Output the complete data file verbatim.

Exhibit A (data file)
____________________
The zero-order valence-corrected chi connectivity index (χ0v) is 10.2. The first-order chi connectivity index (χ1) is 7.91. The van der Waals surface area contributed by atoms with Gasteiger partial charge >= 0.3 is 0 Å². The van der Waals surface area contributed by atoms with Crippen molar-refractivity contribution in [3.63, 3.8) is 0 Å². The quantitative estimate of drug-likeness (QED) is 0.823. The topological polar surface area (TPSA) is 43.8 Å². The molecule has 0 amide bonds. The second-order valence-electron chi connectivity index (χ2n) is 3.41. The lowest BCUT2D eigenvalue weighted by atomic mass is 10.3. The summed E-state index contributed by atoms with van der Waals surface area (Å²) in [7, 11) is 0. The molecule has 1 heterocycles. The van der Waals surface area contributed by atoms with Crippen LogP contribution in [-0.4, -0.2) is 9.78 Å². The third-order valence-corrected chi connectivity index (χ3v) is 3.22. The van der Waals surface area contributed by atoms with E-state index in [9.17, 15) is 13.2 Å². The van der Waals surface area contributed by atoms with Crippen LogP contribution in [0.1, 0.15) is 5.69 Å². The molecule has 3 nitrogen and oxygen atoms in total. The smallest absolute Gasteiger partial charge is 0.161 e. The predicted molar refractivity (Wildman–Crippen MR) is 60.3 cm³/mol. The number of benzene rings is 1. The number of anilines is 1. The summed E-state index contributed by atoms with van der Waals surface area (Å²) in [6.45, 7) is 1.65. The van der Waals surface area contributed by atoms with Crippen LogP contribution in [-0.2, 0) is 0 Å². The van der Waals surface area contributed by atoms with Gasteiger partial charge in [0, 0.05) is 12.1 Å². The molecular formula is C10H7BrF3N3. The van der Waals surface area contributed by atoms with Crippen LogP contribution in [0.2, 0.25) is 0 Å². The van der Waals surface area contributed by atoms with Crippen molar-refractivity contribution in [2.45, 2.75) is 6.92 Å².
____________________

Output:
The zero-order valence-corrected chi connectivity index (χ0v) is 10.2. The first-order chi connectivity index (χ1) is 7.91. The van der Waals surface area contributed by atoms with Gasteiger partial charge >= 0.3 is 0 Å². The van der Waals surface area contributed by atoms with Crippen molar-refractivity contribution in [3.63, 3.8) is 0 Å². The quantitative estimate of drug-likeness (QED) is 0.823. The topological polar surface area (TPSA) is 43.8 Å². The molecule has 0 amide bonds. The second-order valence-electron chi connectivity index (χ2n) is 3.41. The lowest BCUT2D eigenvalue weighted by atomic mass is 10.3. The summed E-state index contributed by atoms with van der Waals surface area (Å²) in [7, 11) is 0. The molecule has 1 heterocycles. The van der Waals surface area contributed by atoms with Crippen LogP contribution in [-0.4, -0.2) is 9.78 Å². The third-order valence-corrected chi connectivity index (χ3v) is 3.22. The van der Waals surface area contributed by atoms with E-state index in [9.17, 15) is 13.2 Å². The van der Waals surface area contributed by atoms with Crippen LogP contribution in [0.1, 0.15) is 5.69 Å². The molecule has 3 nitrogen and oxygen atoms in total. The smallest absolute Gasteiger partial charge is 0.161 e. The predicted molar refractivity (Wildman–Crippen MR) is 60.3 cm³/mol. The number of benzene rings is 1. The number of anilines is 1. The summed E-state index contributed by atoms with van der Waals surface area (Å²) in [6.45, 7) is 1.65. The van der Waals surface area contributed by atoms with Crippen LogP contribution in [-0.2, 0) is 0 Å². The van der Waals surface area contributed by atoms with Gasteiger partial charge in [0, 0.05) is 12.1 Å². The molecular formula is C10H7BrF3N3. The van der Waals surface area contributed by atoms with Crippen LogP contribution in [0.2, 0.25) is 0 Å². The van der Waals surface area contributed by atoms with Crippen molar-refractivity contribution in [2.45, 2.75) is 6.92 Å².